The Ultimate Guide to Working With B2B Influencers
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Nowadays, it’s pretty easy to imagine a B2C influencer, right?
You might think of the ones you follow on social media who tell you about their latest clothing collab. Or what teeth whitening products they use.
But what springs to mind when you think of a B2B influencer?
The picture is definitely less clear. But we reckon influencers can play a big role in B2B marketing. In fact, we have been using them to build our ‘media machine’.
Don’t worry, we’ll get into what we mean by this - and more! Keep reading to hear insights from Cognism’s VP of Marketing, Liam Bartholomew.
B2B influencers: who are they?
Our homemade definition of a B2B influencer is:
‘An influential person who has a reputation as an expert in their field. They have curated an audience (followers!) that trust and respect them. And they create content that educates and entertains their audience.’
Some examples of B2B influencers that you might already know include:
- Chris Walker - Refine Labs
- David Gerhardt - Exit Five
- Josh Braun - Provides SDR training on LinkedIn
But how are people like this beneficial for B2B businesses?
Well, for one, they are already an established subject matter expert on a specific topic. Plus, they have their own (often large) audience of people who follow and trust what they say.
And they can help businesses, like we've done at Cognism, to create content that fuels the media machine.
“What we mean by media machine is the consistent flow of relevant, value-adding content. We want to act more like a media company than we do like a tech company.”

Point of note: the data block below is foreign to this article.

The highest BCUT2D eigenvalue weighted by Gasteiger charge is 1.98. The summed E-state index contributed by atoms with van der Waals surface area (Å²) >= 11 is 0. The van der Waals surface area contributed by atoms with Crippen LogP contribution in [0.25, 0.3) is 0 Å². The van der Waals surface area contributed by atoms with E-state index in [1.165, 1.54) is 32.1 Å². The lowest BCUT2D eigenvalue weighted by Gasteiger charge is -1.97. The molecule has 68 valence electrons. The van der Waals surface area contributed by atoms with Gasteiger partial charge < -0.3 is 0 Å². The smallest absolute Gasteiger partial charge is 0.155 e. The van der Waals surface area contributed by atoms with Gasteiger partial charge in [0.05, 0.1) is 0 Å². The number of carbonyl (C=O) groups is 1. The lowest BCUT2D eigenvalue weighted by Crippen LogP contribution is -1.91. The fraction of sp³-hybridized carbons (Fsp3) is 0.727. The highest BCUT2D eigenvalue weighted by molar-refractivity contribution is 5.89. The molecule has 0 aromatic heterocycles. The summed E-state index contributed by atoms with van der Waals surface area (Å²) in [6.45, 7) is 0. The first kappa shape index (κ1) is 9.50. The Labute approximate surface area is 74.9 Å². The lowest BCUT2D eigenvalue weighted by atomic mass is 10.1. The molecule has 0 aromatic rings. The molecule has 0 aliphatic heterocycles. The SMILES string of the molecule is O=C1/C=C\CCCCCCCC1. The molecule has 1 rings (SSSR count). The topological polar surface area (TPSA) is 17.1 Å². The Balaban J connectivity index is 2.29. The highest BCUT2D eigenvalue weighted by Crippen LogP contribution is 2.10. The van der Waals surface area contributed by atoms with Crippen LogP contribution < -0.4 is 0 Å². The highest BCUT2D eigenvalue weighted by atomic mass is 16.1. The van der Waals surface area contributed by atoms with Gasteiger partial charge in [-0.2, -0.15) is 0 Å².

B2B influencers can bring a lot to the table when it comes to contributing towards content. Below are four examples.
1. Lending their professional authority
Answer this question:
Who are you more likely to take advice from? A content marketer writing articles online? Or someone who’s an expert in the field being discussed.?
The person with experience, right? Well, exactly. That’s what your B2B influencer can help you to add to your content. Someone who has the authority and respect to be talking about your subject area you don’t know much about.
“Let’s face it, most B2B content is rubbish and dry because it’s been written by a content manager who doesn’t know what they’re talking about.”
In other words, it’s all regurgitated content, recycled from other articles from other content managers who also haven’t experienced the topic they’re writing about for themselves.
“Working with someone who knows the subject matter well instantly levels up your content.”
“People are pulled into reading your content because they actually want to know what you and your B2B influencer have to say.”
2. A unique point of view
No one wants to follow someone who says exactly the same thing as everyone else.
Interesting influencers have a point of view. Opinions. Stories.
People know what they’d think about a certain subject and seek out their take on it.
“This isn’t about sharing your marketing content with their audience. Instead, they’re sharing this content from their perspective.”
3. Delivers content in an engaging way
You can’t just pay someone to contribute to a white paper and call it a day.
A good B2B influencer is able to help produce and deliver content in a variety of formats that keep their audience in the realm of influence.
Liam gives a good example:
“Josh Braun produced a picture book called ‘Selling by Snakes’, badmouthing certain pushy sales tactics and why you shouldn’t use them.”
This kind of content is new, eye-catching and relevant to the audience Josh serves.
4. Interacts with the audience
Great B2B influencers don’t just post content and then disappear.
They’re available and open to interacting with comments. And they reply to direct messages or answer questions.
They are representing your brand. If you wouldn’t ignore a comment on your company page, then ideally, your influencer wouldn’t either.
Want to watch Liam in action? Click play below for his full talk on B2B influencers! 📢
How should you contract B2B influencers?